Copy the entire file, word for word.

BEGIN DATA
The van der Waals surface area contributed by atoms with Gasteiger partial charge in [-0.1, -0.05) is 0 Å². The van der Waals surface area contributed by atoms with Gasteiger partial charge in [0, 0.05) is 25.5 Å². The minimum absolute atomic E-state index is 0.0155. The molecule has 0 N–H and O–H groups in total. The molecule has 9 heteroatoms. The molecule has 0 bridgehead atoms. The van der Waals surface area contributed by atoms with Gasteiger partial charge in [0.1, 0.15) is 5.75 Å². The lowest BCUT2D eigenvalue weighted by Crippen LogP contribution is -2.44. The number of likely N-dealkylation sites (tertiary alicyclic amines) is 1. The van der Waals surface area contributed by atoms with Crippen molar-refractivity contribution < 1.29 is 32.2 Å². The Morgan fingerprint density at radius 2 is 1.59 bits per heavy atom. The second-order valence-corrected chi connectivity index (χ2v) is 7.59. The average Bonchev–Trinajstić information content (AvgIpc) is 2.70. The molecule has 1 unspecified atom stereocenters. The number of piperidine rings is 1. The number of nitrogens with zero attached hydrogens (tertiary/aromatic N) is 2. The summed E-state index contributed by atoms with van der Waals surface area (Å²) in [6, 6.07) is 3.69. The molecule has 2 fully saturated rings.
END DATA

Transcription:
The van der Waals surface area contributed by atoms with Gasteiger partial charge in [-0.1, -0.05) is 0 Å². The van der Waals surface area contributed by atoms with Gasteiger partial charge in [0, 0.05) is 25.5 Å². The minimum absolute atomic E-state index is 0.0155. The molecule has 0 N–H and O–H groups in total. The molecule has 9 heteroatoms. The molecule has 0 bridgehead atoms. The van der Waals surface area contributed by atoms with Gasteiger partial charge in [0.1, 0.15) is 5.75 Å². The lowest BCUT2D eigenvalue weighted by Crippen LogP contribution is -2.44. The number of likely N-dealkylation sites (tertiary alicyclic amines) is 1. The van der Waals surface area contributed by atoms with Crippen molar-refractivity contribution < 1.29 is 32.2 Å². The Morgan fingerprint density at radius 2 is 1.59 bits per heavy atom. The second-order valence-corrected chi connectivity index (χ2v) is 7.59. The average Bonchev–Trinajstić information content (AvgIpc) is 2.70. The molecule has 1 unspecified atom stereocenters. The number of piperidine rings is 1. The number of nitrogens with zero attached hydrogens (tertiary/aromatic N) is 2. The summed E-state index contributed by atoms with van der Waals surface area (Å²) in [6, 6.07) is 3.69. The molecule has 2 fully saturated rings.